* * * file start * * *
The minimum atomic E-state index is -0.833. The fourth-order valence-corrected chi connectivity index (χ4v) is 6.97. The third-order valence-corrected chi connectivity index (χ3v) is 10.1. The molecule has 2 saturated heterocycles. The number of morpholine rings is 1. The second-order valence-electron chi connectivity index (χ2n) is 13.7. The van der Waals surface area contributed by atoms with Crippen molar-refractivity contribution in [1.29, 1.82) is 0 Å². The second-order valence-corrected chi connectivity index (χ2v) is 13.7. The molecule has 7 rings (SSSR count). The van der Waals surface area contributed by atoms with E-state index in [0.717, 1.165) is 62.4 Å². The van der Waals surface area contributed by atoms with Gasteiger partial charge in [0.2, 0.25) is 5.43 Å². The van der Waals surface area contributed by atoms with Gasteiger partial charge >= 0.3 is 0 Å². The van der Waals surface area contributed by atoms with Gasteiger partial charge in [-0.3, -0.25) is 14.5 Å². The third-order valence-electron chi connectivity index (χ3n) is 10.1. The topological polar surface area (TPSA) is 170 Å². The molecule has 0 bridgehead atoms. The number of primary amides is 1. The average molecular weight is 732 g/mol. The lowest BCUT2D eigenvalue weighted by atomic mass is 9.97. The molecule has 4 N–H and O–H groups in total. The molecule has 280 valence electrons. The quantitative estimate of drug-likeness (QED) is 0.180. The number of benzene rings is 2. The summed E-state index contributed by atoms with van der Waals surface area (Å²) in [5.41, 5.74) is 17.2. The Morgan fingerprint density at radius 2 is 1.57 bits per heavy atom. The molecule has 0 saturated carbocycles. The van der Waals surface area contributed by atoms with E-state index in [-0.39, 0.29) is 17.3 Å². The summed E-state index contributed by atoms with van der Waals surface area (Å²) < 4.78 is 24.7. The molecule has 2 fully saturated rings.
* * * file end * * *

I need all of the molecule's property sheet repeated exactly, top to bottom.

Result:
The minimum atomic E-state index is -0.833. The fourth-order valence-corrected chi connectivity index (χ4v) is 6.97. The third-order valence-corrected chi connectivity index (χ3v) is 10.1. The molecule has 2 saturated heterocycles. The number of morpholine rings is 1. The second-order valence-electron chi connectivity index (χ2n) is 13.7. The van der Waals surface area contributed by atoms with Crippen molar-refractivity contribution in [1.29, 1.82) is 0 Å². The second-order valence-corrected chi connectivity index (χ2v) is 13.7. The molecule has 7 rings (SSSR count). The van der Waals surface area contributed by atoms with E-state index in [0.717, 1.165) is 62.4 Å². The van der Waals surface area contributed by atoms with Gasteiger partial charge in [0.2, 0.25) is 5.43 Å². The van der Waals surface area contributed by atoms with Gasteiger partial charge >= 0.3 is 0 Å². The van der Waals surface area contributed by atoms with Gasteiger partial charge in [-0.3, -0.25) is 14.5 Å². The third-order valence-electron chi connectivity index (χ3n) is 10.1. The topological polar surface area (TPSA) is 170 Å². The molecule has 0 bridgehead atoms. The number of primary amides is 1. The average molecular weight is 732 g/mol. The lowest BCUT2D eigenvalue weighted by atomic mass is 9.97. The molecule has 4 N–H and O–H groups in total. The molecule has 280 valence electrons. The quantitative estimate of drug-likeness (QED) is 0.180. The number of benzene rings is 2. The summed E-state index contributed by atoms with van der Waals surface area (Å²) in [5.41, 5.74) is 17.2. The Morgan fingerprint density at radius 2 is 1.57 bits per heavy atom. The molecule has 0 saturated carbocycles. The van der Waals surface area contributed by atoms with E-state index in [-0.39, 0.29) is 17.3 Å². The summed E-state index contributed by atoms with van der Waals surface area (Å²) < 4.78 is 24.7. The molecule has 2 fully saturated rings.